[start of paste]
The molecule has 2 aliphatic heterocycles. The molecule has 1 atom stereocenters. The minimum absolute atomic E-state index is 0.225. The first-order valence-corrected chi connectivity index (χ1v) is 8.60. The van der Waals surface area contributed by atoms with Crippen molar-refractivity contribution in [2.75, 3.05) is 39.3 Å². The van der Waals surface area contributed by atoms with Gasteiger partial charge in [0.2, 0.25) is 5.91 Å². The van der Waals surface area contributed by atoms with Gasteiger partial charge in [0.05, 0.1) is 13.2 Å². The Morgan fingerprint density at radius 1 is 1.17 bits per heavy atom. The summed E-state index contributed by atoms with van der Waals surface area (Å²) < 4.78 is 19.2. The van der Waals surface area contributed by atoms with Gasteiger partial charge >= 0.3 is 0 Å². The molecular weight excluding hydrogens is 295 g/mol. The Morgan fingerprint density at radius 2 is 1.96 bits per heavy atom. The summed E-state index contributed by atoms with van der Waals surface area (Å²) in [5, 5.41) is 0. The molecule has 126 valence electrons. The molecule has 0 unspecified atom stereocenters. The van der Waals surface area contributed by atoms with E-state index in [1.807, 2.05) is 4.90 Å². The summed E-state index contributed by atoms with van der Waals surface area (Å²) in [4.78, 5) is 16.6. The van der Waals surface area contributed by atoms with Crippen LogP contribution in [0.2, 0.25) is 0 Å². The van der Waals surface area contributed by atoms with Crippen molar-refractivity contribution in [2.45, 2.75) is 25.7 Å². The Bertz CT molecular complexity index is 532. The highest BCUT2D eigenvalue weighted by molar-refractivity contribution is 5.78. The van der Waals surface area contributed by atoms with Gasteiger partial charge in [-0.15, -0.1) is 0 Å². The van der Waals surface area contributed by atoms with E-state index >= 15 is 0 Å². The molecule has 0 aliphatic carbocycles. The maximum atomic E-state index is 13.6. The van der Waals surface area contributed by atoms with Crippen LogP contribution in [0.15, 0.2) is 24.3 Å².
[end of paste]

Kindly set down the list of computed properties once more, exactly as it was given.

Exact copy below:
The molecule has 2 aliphatic heterocycles. The molecule has 1 atom stereocenters. The minimum absolute atomic E-state index is 0.225. The first-order valence-corrected chi connectivity index (χ1v) is 8.60. The van der Waals surface area contributed by atoms with Crippen molar-refractivity contribution in [2.75, 3.05) is 39.3 Å². The van der Waals surface area contributed by atoms with Gasteiger partial charge in [0.2, 0.25) is 5.91 Å². The van der Waals surface area contributed by atoms with Gasteiger partial charge in [0.05, 0.1) is 13.2 Å². The Morgan fingerprint density at radius 1 is 1.17 bits per heavy atom. The summed E-state index contributed by atoms with van der Waals surface area (Å²) < 4.78 is 19.2. The van der Waals surface area contributed by atoms with Gasteiger partial charge >= 0.3 is 0 Å². The molecular weight excluding hydrogens is 295 g/mol. The Morgan fingerprint density at radius 2 is 1.96 bits per heavy atom. The summed E-state index contributed by atoms with van der Waals surface area (Å²) in [5, 5.41) is 0. The molecule has 126 valence electrons. The molecule has 0 unspecified atom stereocenters. The van der Waals surface area contributed by atoms with E-state index in [1.807, 2.05) is 4.90 Å². The summed E-state index contributed by atoms with van der Waals surface area (Å²) in [4.78, 5) is 16.6. The van der Waals surface area contributed by atoms with Crippen LogP contribution in [0.2, 0.25) is 0 Å². The van der Waals surface area contributed by atoms with Crippen molar-refractivity contribution in [2.45, 2.75) is 25.7 Å². The Bertz CT molecular complexity index is 532. The highest BCUT2D eigenvalue weighted by molar-refractivity contribution is 5.78. The van der Waals surface area contributed by atoms with Gasteiger partial charge in [-0.15, -0.1) is 0 Å². The van der Waals surface area contributed by atoms with E-state index >= 15 is 0 Å². The molecule has 0 aliphatic carbocycles. The maximum atomic E-state index is 13.6. The van der Waals surface area contributed by atoms with Crippen LogP contribution in [0.15, 0.2) is 24.3 Å².